Scott Hopkins became interested in bluegrass and banjo music by listening to recordings of Flatt & Scruggs and The Stanley Brothers that his dad played while he was growing up. At 15 years old, Scott started taking private banjo lessons and joined the school band on the tuba to fully immerse himself in the study of music.    

As a tubist, Scott received a bachelors of music education degree from the Crane School of Music at SUNY Potsdam and a masters degree of music education from the University of Connecticut. He won the Crane Concerto Competition on the tuba in 1995, but kept his banjo nearby at all times. Since his college days, he has played banjo with a number of bands in New York State and Vermont over the years.  In 2013, Scott released an acclaimed solo banjo recording, using his skills as player, composer, arranger, producer and engineer.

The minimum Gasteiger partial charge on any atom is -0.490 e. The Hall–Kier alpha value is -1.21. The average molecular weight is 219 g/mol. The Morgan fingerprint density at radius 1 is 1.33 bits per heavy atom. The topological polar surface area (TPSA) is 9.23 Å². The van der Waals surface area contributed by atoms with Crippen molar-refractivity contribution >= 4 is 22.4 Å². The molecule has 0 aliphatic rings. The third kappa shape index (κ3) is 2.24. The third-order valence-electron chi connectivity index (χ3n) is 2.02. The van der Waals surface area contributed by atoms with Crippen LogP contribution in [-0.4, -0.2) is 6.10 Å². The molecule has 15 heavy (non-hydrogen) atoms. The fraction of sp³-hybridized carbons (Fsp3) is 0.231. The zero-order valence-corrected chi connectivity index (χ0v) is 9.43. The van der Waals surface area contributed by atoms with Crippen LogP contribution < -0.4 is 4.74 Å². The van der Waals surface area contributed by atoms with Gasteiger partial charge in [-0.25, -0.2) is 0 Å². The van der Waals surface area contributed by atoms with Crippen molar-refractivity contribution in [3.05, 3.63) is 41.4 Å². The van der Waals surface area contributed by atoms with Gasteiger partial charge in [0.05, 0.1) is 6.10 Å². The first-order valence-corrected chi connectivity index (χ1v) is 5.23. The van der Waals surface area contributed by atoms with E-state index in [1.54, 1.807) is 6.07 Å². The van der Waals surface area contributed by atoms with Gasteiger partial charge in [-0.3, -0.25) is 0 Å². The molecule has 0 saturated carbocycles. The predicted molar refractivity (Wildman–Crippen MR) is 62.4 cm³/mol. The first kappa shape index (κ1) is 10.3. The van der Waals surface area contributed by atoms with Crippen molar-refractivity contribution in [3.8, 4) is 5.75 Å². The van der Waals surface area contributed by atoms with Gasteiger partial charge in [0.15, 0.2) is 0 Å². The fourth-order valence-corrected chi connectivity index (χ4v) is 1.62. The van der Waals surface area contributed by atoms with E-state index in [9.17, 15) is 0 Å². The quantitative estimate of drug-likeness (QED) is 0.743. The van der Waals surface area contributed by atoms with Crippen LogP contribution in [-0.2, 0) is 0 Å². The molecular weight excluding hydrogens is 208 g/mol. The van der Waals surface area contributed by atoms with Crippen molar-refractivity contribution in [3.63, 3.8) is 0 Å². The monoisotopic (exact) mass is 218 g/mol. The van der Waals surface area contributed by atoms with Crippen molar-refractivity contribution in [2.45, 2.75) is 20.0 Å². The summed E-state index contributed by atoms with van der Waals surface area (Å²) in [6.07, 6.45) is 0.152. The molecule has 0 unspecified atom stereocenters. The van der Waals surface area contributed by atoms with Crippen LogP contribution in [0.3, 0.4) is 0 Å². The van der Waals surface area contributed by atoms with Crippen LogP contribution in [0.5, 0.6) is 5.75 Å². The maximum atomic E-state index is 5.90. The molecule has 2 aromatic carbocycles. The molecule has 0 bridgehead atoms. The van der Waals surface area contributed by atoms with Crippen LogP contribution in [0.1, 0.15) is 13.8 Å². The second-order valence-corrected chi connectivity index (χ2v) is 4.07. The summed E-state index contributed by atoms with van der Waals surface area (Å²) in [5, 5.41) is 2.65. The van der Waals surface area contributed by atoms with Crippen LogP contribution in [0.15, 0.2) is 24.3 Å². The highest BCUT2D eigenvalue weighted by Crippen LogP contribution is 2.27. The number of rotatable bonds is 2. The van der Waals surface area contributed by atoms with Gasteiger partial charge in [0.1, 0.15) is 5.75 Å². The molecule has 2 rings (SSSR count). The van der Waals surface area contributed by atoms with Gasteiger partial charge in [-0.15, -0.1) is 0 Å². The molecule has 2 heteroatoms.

He currently teaches 5-12 Band at Duanesburg Central School District just west of Albany, NY, performs with The McKrells throughout the year, the Upstate Bluegrass Band at the Saratoga Race Track during summer months, teaches Wernick Method Bluegrass Jam Camps, teaches at Music Camps North, conducts the Empire State Youth Orchestra's Concertino Brass Ensemble, and has a studio of private in-person and virtual banjo students. Scott joined the Caffe Lena School of Music as a banjo instructor in the fall of 2022 and has a number of dates with his new group The Scott Hopkins Jazz Trio in 2023!

Scott quickly assessed my abilities and goals as a player. He takes the time to understand how people learn and provides lessons that are relevant, challenging and fun. My playing has improved significantly as a result. I would recommend him to anyone looking to really play banjo.”

— Betsy Engelhardt, West Groves, PA

After taking lessons with Scott for a year, my playing has greatly improved. He's taught me bluegrass standards while also leaving the door open to whatever songs or genres I want to play. He's even assisted me with my own songwriting. If you want to become a serious banjo player, call Scott Hopkins.”

— Ben Gorman, Troy, NY